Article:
As I write, HP-I, after 38 straight weeks on the The New York Times Book Review list of bestsellers, has climbed to #1. The second installment of Harry’s seven year saga (HP-II) which was #1 its first week on the list and has yet to leave the top ten, is today #3. The third novel in the series was released on September 8, and there is not much doubt that it too will debut at #1, for the Times has already reported that, on the list for September 25, the HP books will occupy the top three slots.

Lesley Stahl interviewed the author, the author’s agent, the Times’ children’s book editor, a gaggle of urchins—they were all interviewed, but not asked the main question, not asked to explain the plain magic, to give their "reason" for the unexpected and total triumph of the high fantastical here at another fin de siecle. One boy said that reading the novel was not like reading, but like watching.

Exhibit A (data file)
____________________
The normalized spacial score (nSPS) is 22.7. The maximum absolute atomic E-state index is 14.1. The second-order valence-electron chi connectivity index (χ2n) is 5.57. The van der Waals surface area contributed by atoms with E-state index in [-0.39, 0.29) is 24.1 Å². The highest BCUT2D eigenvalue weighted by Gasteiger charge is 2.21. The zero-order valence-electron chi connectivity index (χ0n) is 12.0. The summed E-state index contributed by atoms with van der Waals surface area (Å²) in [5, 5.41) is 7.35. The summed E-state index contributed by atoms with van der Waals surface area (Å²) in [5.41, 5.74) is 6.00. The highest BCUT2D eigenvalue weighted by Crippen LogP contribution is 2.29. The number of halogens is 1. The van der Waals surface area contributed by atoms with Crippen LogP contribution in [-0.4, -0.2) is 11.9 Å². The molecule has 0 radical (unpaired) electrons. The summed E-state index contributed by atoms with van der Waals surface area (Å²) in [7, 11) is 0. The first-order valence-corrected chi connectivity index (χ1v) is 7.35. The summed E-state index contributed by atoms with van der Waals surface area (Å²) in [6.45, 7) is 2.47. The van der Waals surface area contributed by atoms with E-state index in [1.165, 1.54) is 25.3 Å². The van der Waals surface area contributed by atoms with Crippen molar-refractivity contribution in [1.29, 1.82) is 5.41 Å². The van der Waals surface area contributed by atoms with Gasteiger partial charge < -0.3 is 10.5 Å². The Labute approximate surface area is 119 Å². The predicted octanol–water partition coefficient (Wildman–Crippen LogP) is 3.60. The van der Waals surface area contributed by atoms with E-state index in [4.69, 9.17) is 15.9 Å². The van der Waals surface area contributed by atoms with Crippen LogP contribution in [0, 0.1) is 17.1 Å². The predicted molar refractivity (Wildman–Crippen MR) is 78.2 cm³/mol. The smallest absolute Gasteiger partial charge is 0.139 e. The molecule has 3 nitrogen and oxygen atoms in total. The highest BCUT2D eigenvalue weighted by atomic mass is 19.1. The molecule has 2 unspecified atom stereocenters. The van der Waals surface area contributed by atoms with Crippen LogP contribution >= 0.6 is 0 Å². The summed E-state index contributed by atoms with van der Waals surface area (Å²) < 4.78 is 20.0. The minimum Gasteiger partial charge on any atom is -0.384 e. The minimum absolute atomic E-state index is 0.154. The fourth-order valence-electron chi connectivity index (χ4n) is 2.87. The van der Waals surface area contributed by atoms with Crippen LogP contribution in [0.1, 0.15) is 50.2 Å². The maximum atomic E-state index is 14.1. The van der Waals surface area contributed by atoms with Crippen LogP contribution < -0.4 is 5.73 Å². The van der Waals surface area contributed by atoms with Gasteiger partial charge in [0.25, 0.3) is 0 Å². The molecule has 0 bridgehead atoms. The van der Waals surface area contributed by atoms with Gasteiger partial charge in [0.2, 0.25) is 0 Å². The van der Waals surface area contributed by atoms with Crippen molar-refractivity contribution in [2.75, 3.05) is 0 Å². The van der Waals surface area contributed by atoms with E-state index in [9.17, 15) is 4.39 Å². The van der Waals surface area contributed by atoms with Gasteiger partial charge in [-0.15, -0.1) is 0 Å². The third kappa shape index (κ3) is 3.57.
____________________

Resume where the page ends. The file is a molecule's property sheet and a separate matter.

As Harry Potter is a children’s book, so Elvis is a rock star; Star Wars, a sci-fi movie; Marilyn, a platinum blonde. True statements, but not true enough, for their fame smacks of the will of the gods and the decree of Fate. Love them or hate them, the King and Luke Skywalker and Norma Jean are every bit as meaningful to our cultural and personal mythology as, to another age, were prophets and saints. And now Harry Potter has joined them, every inch an icon. He’s not a fad, a craze, a hula hoop, this year’s Tickle Me Elmo, an amusing ephemerality and bit of consumer folly. He’s here not to stay, but to go with us (yes, you too, will-you-or-won’t-you), Potter our hero and Rowling our spirit-guide through both millennial endings: part IV of his story in 2000, part V in 2001. Harry is the last hero of the cycle. His story is entangled with ours. The generation after X, the grandchildren of the boomers, the Potter People, have arrived.